Inside Atari Microsoft BASIC: A First Look

Jim Butterfield

Atari's long-awaited Microsoft BASIC is here at last. Jim Butterfield, an expert on the 8K Microsoft BASIC used on other machines, begins the documentation of the complex inner workings of Atari Microsoft BASIC.

It's a big BASIC. It occupies 18K of RAM, which means there's a lot of code in the interpreter. It also does some new things. Single versus double precision arithmetic, for example, calls for a dramatic rearrangement of the floating accumulators and of the way variables are stored as compared to the better-known 8K Microsoft BASICs.

With the expanded features come new techniques to be mastered. I wince when PRINT 10/4 yields an answer of 2 (to get 2.5, you must force floating point with PRINT 10/4.0).

The Architecture

The following discussion assumes that users have had some exposure to the mechanics of other Microsoft BASICs.

Your BASIC program will be stored right behind the interpreter (Hex 6980 and up). It's the usual format: two-byte forward chain to the next BASIC line, two-byte BASIC line number, the line itself (tokenized) and finally a zero byte to flag end-of-line. The end-of-program is identified by zero-bytes in the forward chain location.

Variables come behind your program – check the address in hex 84 and 85, or PRINT PEEK(132) + PEEK(133) * 256 – but storage is fairly complex. The first two bytes are the first two characters of your variable name, but with many bits stripped away and replaced with "variable type" bits: don't be surprised if your variable A ends up with the name stored as value 1 rather than the ASCII 65 which corresponds to A. The third byte is the length of this variable entry. Now we have a messy bit: if you have a long variable name such as PLUGH the extra letters (UGH) are stored starting at the fourth byte. Finally, the value itself.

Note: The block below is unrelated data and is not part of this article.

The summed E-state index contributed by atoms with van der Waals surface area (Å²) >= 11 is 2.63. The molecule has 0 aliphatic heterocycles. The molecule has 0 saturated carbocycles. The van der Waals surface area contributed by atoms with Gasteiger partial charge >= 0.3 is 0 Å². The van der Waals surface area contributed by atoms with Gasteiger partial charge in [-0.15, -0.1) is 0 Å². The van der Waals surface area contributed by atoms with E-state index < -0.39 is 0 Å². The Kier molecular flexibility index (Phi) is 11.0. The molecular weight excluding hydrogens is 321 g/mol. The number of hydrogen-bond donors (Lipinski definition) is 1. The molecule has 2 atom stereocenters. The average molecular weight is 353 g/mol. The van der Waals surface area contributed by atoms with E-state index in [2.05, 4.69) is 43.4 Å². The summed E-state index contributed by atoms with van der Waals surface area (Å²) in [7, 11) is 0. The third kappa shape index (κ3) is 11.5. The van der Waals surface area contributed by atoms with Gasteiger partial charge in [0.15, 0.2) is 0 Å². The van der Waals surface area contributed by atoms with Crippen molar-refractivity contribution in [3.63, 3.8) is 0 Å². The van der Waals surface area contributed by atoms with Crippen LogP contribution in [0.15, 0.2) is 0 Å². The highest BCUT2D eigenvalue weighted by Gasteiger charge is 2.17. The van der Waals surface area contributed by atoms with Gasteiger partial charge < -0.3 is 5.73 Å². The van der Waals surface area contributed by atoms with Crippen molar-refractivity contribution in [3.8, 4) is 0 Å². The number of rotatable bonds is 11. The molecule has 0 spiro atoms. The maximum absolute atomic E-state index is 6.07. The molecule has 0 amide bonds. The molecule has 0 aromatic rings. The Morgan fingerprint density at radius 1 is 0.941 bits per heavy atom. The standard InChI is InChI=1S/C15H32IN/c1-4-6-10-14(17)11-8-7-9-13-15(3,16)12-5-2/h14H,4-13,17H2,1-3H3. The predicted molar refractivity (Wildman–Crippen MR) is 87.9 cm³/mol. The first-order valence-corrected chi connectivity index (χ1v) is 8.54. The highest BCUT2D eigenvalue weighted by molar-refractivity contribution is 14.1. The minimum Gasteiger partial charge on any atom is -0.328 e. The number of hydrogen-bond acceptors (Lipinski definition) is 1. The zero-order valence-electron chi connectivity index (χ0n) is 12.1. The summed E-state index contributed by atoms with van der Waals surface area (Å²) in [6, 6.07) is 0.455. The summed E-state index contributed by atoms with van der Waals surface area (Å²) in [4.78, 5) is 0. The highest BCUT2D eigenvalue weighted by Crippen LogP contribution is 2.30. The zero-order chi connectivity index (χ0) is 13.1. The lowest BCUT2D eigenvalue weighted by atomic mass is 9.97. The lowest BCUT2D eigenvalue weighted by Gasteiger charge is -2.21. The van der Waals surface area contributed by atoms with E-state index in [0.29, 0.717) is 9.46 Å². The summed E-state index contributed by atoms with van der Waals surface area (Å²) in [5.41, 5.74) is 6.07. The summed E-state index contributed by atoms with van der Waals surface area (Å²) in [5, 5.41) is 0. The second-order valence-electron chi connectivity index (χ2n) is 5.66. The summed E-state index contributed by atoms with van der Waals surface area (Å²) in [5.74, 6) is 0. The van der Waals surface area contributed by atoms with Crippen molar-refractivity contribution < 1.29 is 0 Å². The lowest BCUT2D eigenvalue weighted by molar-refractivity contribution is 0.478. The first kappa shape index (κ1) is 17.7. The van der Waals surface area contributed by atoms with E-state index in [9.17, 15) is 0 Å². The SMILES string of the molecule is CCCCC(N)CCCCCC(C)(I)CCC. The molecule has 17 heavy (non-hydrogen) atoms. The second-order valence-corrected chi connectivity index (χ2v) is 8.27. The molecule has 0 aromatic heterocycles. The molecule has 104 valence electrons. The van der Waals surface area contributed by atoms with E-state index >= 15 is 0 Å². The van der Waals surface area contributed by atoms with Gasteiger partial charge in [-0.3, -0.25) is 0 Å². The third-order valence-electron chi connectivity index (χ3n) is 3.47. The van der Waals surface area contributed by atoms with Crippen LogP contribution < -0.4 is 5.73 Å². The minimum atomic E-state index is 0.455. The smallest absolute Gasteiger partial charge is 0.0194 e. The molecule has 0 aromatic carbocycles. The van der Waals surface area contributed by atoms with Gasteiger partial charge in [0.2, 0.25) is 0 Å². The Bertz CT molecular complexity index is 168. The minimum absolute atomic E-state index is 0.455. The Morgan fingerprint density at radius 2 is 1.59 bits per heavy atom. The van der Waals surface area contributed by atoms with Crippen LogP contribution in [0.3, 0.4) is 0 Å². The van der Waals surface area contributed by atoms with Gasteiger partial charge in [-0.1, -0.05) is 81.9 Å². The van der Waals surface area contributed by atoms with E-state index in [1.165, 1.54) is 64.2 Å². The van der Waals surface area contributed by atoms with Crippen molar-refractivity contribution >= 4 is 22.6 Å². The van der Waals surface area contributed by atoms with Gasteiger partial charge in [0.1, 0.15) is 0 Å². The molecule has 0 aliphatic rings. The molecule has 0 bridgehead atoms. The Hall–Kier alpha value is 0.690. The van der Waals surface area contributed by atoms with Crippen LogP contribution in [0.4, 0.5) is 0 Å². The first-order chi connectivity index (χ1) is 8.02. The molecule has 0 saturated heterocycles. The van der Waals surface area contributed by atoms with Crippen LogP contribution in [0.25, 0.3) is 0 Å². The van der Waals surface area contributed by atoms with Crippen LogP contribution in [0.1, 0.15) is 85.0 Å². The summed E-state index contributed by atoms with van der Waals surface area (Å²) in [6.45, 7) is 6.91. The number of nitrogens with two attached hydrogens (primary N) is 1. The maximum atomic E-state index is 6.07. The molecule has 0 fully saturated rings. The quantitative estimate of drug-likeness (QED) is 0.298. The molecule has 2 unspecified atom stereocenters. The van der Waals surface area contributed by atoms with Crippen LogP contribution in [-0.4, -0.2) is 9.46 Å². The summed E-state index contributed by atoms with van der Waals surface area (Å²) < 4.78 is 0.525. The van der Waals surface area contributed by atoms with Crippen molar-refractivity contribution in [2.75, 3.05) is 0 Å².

The following memory map is a brief list of the locations I have spotted while looking around. It's far from complete; but those who would like to rummage around will find it handy.

0080-0081 128-129 Pointer : Start-of-Basic
0082-0083 130-131 Pointer
0084-0085 132-133 Pointer : Start-of-Variables
0086-0087 134-135 Pointer : Start-of-Arrays
008A-008B 138-139 Pointer : String storage (moving down)
0094-0095 148-149 Current data pointer
00AE-00C5 174-197 CHRGET subroutine
00B4 180 CHRGOT entry point
00B5-00B6 181-182 Basic pointer within subroutine
00C7-00C8 199-200 Variable pointer for FOR/NEXT
00CB 202 $98 = READ, $40 = GET, 0 = INPUT
00CD 204 Default DIM flag
00D1 209 Accum sign compare, #1 vs #2
00D2 210 Accum #1 Low order (rounding)
00D4 212 Variable name length
00D5-00D8 213-216 Utility Pointer area
00DC-00E4 220-228 Misc numeric work area
00E5 229 Accum #1 precision flag
00E6 230 Accum #1 : Sign
00E7 231 Accum #1 : Exponent
00E8-00EE 232-238 Accum #1 : Mantissa
00F0 240 Accum #2 : Sign
00F1 241 Accum #2 : Exponent
00F2-00F8 242-248 Accum #2 : Mantissa
00F9-00FF 249-255 Product area for multiplication
0480- 1152- Variable name setup area
1F00-697F 7936-27007 Microsoft Basic Interpreter
6980- 27008- Basic program staging area

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